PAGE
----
worship of material wealth, to the thirst for riches and power at the expense of others. Whatever furthers development and brings its goal nearer, is useful; and the goal of development lies in a fair and distant future, whose outline the philosopher thinks he sees. The highest aim, to which all others are subsidiary, to which the strivings of the best are directed, is a moral order of life corresponding to the noblest longings of reason, of the most highly developed man in the most highly developed society. Such a system appeals to that ennobled and enlightened utilitarianism which constitutes the longing after ideal possessions—the condition of the highest welfare of man.
The rigorism of other moral systems has no place in the ethics of evolution. Its moral law is not like that of Kant, sublimely above all connection with natural impulses and inclinations, nor does it constitute moral life a continuous battle against desires which aim at the furthering of individual happiness. "Great mischief has been done by the repellent aspect habitually given to moral rule by its expositors, and immense benefits are to be anticipated from presenting moral rule under that attractive aspect which it has when undistorted by superstition and asceticism. If a father, sternly enforcing numerous commands, some needful and some needless, adds to his severe control a behavior wholly unsympathetic; if his children have to take their pleasure by stealth, or, when timidly looking up from their play, ever meet a cold glance, or more frequently a frown—his government will inevitably be disliked, if not hated; and the aim will be to evade it as much as possible. Contrariwise, a father who, equally firm in maintaining restraints needful for the well-being of his children or the well-being of other persons, not only avoids needless restraints, but, giving his sanction to all legitimate gratifications and providing the means for them, looks on at their gambols with an approving smile, can scarcely fail to gain an influence which, no less efficient for the time being, will also be permanently efficient. The controls of two such fathers symbolize the controls of morality as it is and morality as it should be."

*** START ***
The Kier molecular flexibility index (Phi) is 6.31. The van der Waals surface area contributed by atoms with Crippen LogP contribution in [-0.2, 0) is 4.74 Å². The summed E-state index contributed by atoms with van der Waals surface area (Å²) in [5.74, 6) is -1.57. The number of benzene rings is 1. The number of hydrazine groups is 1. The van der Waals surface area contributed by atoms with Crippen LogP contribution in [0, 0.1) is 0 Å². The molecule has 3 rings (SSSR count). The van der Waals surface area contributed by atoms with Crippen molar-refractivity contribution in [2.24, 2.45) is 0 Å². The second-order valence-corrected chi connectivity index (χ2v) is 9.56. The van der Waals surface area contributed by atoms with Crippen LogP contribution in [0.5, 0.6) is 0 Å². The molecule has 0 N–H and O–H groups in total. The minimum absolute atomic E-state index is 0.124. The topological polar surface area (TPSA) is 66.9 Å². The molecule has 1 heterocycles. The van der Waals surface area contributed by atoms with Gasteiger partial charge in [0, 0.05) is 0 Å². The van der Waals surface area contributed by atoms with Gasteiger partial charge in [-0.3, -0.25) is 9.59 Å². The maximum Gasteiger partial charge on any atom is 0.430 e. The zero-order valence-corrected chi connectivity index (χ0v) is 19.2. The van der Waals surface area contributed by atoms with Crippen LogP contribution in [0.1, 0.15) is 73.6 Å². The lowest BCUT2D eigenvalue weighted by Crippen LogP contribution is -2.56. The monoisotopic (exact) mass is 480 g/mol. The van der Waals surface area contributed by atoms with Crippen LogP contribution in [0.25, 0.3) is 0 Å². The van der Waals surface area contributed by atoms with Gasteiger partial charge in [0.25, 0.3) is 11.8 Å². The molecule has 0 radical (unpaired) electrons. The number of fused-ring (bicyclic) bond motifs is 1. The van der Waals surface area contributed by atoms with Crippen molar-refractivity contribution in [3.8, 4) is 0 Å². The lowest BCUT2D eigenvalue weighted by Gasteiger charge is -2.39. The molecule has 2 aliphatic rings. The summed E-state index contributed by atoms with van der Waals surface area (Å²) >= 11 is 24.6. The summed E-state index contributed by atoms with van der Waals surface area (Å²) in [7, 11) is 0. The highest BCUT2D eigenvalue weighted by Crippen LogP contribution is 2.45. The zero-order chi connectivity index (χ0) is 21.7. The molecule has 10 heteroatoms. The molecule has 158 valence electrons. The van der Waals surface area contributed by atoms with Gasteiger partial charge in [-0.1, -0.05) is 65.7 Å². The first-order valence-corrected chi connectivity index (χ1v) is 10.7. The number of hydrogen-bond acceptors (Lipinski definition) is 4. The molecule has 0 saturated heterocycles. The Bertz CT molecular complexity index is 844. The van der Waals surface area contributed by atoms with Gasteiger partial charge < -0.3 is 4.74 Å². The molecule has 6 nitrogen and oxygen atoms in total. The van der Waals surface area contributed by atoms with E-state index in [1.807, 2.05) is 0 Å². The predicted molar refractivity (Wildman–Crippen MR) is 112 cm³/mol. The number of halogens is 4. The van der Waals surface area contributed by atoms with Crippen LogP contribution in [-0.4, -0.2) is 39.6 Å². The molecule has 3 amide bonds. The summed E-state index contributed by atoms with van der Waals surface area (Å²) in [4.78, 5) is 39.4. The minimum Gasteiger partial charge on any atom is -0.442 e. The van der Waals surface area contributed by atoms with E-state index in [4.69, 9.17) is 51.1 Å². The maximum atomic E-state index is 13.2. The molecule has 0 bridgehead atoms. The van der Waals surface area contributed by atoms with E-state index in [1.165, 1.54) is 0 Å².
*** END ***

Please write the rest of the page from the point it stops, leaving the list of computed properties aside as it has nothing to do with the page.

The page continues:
This comparison, however, does not hold good of all forms of rigorism. Kant's moral law knows neither inclination nor disinclination. It neither attracts by rewards nor terrifies by punishments. It is neither the father who adds unsympathetic bearing to stern supervision, nor the father who helps the enjoyment of his children and watches their games. It is sublime above all traffic with the inclinations. And it may still be asked whether Kant was "so far from the track of truth" when he sought the ethical criterion in the law-abiding, duty-abiding sentiment, and maintained the supremacy of that sentiment with that enthusiasm which inspired his famous apostrophe to duty: "Duty, thou sublime, thou lofty name; which embracest within thee naught beloved bringing flattery; commanding submission, though threatening nothing to move the will, but only setting up a